INTRODUCTION

Litchi (*Litchi chinensis* Sonn.) is a plant of the Sapindaceae family, the same of guaraná, pitomba and rambutã, typical of subtropical climate. In Brazil, its introduction occurred in the year 1810 in Rio de Janeiro and, from then, its cultivation expanded to the southeastern region (^{SMARSI et al., 2011}). In early 1970s, the first commercial plantations emerged in the state of São Paulo.

Leaves have very important functions in the plant, such as intercepting and absorbing light to perform photosynthesis, gas exchanges, transpiration (^{SPANN and HEEREMA, 2010}) and to define the fungicide application technology to be used, since parameters such as coverage, density and drop deposition depend on leaf area data. Therefore, knowledge of leaf area is extremely important, especially for non-destructive measurements over time.

Direct and indirect methods can be used to measure leaf area. Direct method can be destructive or not, and indirect is non-destructive. In the direct determination of leaf area, usually all leaves are collected, which characterizes the method as destructive and of high manpower use (^{SCHMILDT et al., 2014}).

Indirectly, leaf area can be measured by area estimation models as a function of linear leaf dimensions, which is advantageous in relation to the direct destructive method because more than one measurement can be made in the same leaves over time, which is interesting in growth analysis studies (^{OLFATI et al., 2010}).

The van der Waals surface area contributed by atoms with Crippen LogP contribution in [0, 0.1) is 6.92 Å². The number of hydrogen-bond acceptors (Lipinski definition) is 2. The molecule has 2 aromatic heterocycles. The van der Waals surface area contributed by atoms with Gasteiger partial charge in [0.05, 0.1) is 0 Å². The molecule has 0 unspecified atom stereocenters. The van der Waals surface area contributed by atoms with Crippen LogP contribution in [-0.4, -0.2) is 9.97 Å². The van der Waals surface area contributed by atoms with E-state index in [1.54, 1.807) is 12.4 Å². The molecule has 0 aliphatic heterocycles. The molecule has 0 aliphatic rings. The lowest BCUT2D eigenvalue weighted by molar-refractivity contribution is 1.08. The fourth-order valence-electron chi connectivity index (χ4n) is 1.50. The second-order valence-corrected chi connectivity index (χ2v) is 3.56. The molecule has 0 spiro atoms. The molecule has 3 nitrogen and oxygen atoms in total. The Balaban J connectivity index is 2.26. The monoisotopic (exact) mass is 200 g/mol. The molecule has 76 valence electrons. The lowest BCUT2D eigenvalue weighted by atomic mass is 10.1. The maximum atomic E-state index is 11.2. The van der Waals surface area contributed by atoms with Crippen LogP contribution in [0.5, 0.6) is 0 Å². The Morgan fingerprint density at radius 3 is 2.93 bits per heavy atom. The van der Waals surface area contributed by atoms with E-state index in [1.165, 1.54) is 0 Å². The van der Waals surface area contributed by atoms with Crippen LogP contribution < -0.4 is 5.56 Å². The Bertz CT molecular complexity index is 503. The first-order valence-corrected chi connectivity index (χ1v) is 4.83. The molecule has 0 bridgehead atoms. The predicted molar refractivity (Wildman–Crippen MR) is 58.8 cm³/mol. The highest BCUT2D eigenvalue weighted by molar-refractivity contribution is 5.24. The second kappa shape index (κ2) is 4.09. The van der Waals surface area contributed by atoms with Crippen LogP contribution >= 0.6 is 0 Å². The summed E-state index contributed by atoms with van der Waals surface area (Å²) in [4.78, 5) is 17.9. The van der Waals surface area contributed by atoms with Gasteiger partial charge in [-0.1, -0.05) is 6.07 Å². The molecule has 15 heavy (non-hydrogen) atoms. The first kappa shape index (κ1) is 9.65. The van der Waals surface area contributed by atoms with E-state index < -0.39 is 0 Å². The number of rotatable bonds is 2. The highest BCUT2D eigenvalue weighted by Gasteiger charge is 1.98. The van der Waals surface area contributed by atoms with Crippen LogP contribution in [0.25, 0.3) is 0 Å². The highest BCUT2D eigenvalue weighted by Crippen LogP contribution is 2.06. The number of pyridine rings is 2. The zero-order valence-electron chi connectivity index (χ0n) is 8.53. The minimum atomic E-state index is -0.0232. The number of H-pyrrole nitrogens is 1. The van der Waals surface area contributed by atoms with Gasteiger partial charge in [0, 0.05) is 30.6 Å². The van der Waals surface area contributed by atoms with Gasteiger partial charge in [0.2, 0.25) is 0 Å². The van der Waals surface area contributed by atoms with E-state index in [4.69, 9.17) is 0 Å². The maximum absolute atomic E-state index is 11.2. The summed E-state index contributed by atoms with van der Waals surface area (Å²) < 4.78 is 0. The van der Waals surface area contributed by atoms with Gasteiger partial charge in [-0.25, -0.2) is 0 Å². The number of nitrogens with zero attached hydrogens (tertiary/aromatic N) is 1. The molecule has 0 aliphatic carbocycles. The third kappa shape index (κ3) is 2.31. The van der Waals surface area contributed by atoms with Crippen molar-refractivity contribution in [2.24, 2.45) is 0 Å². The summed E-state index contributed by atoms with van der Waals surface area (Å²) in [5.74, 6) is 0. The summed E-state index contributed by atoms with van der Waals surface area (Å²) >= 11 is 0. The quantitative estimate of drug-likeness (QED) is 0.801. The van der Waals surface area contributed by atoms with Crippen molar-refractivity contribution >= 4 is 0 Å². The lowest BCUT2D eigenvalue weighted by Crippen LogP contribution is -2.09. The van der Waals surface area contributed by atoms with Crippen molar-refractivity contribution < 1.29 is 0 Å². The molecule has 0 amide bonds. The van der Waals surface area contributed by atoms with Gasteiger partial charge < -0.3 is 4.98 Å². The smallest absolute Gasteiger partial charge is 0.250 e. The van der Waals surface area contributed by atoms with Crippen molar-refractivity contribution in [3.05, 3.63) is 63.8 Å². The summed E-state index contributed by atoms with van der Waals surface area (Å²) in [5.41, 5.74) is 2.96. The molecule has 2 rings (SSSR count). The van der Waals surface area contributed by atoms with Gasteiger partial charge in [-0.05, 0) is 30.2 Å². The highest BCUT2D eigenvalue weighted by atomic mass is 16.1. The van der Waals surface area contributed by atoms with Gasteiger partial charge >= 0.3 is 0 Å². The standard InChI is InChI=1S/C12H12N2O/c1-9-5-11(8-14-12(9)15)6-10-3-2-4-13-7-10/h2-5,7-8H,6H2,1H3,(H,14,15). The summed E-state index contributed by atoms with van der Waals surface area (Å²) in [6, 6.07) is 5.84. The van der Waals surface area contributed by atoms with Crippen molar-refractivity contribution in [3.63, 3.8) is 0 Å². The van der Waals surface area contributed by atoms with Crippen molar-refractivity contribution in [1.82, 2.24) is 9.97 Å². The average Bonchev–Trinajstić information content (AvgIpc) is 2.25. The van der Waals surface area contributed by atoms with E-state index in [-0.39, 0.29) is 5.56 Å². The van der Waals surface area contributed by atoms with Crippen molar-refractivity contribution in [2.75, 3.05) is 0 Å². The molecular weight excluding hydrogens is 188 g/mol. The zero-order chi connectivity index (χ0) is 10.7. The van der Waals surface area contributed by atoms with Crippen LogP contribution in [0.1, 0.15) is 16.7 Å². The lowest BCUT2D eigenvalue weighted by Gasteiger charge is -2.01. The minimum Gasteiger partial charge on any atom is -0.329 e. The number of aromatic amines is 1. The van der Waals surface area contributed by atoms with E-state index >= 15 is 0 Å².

Statistical modeling based on allometric measures of length, maximum width of leaf limb and the product between both has been investigated for several fruits, with the most recent studies for apple (BOSCO et al., 2012), passion fruit (^{MORGADO et al., 2013}), pineapple (^{FRANCISCO et al., 2014}), grape (^{PERMANHANI et al., 2014}) and mango (^{SILVA et al., 2015}).

The aim of this work was to estimate regression equations for different mathematical models and to select the most suitable for leaf area of litchi as a function of leaf length and width.